The relationship we have with ourselves

The relationship we have with ourselves

The relationship we have with ourselves is often the most difficult

 

We often have automatic self beliefs that stop us from seeing ourselves accurately.  If I believe that I’m not enough in some way, my brain will selectively seek out examples that support this belief. I might ignore the many signs that contradict it.

Group involvement offers a chance to get to know ourselves better. It’s an opportunity for growth. By seeing ourselves through the compassionate lens of others, we alter the way in which we view ourselves.

The stories we make up about ourselves may not always be true. They might just be habits. When we can name these things, we take away some of their power. We have a chance to tell the story differently.

Are you carrying any stories that you might like to re-write?

We’d love to hear from you.

Warm regards,

Belinda Seagram, Ph.D., R. Psych.
Executive Director, Landing Strong

Being intentional about our space

Being intentional about our space

Being intentional about our space

Busy lives can often translate into cluttered homes. In many ways, our environments really do reflect our internal states.

My husband Joe is going away for work for an extended period of time this fall. He doesn’t yet know it, but amazing things are going to happen to our home in his absence. Inspired by the Home Edit, I’m committed to intentionally organizing our house so that it is calming and joyful. I actually want to have fun with this. It’ll be important for me to place items that spark happiness in plain sight.

Deb Dana, Social Worker and Polyvagal Theory expert speaks of the importance of objects and surroundings as tools for self-regulation. She suggests that we take a moment to find something that reminds us of the feeling of being anchored and calm (regulated), then placing it somewhere we’ll see it as we move through our day.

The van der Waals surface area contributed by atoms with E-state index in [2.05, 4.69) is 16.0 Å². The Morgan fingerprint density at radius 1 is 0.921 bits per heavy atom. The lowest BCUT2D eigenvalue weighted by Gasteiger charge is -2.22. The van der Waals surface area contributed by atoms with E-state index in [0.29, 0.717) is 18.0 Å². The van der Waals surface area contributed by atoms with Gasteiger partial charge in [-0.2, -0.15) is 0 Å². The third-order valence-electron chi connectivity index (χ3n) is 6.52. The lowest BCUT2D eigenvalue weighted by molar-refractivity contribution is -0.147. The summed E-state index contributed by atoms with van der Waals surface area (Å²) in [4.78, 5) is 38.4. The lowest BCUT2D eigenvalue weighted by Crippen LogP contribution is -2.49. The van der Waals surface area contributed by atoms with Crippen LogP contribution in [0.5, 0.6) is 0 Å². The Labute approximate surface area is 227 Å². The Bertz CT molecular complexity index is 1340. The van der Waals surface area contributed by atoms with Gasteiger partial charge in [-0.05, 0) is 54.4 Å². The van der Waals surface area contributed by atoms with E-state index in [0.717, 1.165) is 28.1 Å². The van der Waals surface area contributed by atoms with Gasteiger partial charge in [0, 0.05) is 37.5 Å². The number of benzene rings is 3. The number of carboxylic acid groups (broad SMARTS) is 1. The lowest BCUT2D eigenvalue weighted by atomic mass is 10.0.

Simple suggestions for positive internal shifts.

In our next Maintaining Health Program we’re going to explore more of Deb Dana’s work. We’re calling the day “Get Your Glimmer On.” It’s in person, with a trip to Maker’s in the afternoon. Please let us know if you are planning on coming so that we might order lunch and reserve a spot for you

Warm regards,

Belinda Seagram, Ph.D., R. Psych.
Executive Director, Landing Strong

No risk no reward

No risk no reward

No risk no reward

Often the things that are the most rewarding involve challenging ourselves. It’s through pushing the limits of what’s comfortable that we discover our strengths: whether it’s through signing up to race in the Valley Harvest Run or allowing ourselves to be seen and heard within group. Taking small risks, while scary at first, ultimately allows us to become more confident healthy versions of ourselves.

What challenges might you look forward to this fall?

Are you willing to lean out of your comfort into an area of new growth

What could you tell yourself when that little voice in your head threatens to get in your way?

We still have spots in the on-line Identity and Transition program if this speaks to you. We’re a community that supports each other as we take small risks aimed to improve the quality of our lives.

Anything worth doing likely has something in it that’s hard.

Warm regards,

Belinda Seagram, Ph.D., R. Psych.Executive Director, Landing Strong